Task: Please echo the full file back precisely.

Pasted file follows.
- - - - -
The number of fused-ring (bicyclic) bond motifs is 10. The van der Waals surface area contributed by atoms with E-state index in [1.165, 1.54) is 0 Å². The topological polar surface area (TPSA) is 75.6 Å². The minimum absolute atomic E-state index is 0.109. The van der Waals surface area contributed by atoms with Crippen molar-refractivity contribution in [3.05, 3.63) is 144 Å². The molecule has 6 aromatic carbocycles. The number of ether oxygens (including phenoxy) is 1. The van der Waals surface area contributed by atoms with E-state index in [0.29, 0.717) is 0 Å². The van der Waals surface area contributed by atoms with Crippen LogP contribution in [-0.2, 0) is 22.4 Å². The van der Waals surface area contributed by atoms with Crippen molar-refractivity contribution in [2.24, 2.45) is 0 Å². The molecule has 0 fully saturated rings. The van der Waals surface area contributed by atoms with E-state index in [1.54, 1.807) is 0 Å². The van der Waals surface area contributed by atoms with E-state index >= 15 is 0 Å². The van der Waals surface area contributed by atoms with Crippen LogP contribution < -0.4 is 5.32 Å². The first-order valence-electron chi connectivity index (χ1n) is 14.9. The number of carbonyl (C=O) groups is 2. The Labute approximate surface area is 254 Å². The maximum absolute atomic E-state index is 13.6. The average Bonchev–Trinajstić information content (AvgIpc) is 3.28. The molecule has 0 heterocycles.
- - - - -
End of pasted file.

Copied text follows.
The number of fused-ring (bicyclic) bond motifs is 10. The van der Waals surface area contributed by atoms with E-state index in [1.165, 1.54) is 0 Å². The topological polar surface area (TPSA) is 75.6 Å². The minimum absolute atomic E-state index is 0.109. The van der Waals surface area contributed by atoms with Crippen molar-refractivity contribution in [3.05, 3.63) is 144 Å². The molecule has 6 aromatic carbocycles. The number of ether oxygens (including phenoxy) is 1. The van der Waals surface area contributed by atoms with E-state index in [0.29, 0.717) is 0 Å². The van der Waals surface area contributed by atoms with Crippen LogP contribution in [-0.2, 0) is 22.4 Å². The van der Waals surface area contributed by atoms with Crippen molar-refractivity contribution in [2.24, 2.45) is 0 Å². The molecule has 0 fully saturated rings. The van der Waals surface area contributed by atoms with E-state index in [1.54, 1.807) is 0 Å². The van der Waals surface area contributed by atoms with E-state index >= 15 is 0 Å². The van der Waals surface area contributed by atoms with Crippen LogP contribution < -0.4 is 5.32 Å². The first-order valence-electron chi connectivity index (χ1n) is 14.9. The number of carbonyl (C=O) groups is 2. The Labute approximate surface area is 254 Å². The maximum absolute atomic E-state index is 13.6. The average Bonchev–Trinajstić information content (AvgIpc) is 3.28. The molecule has 0 heterocycles.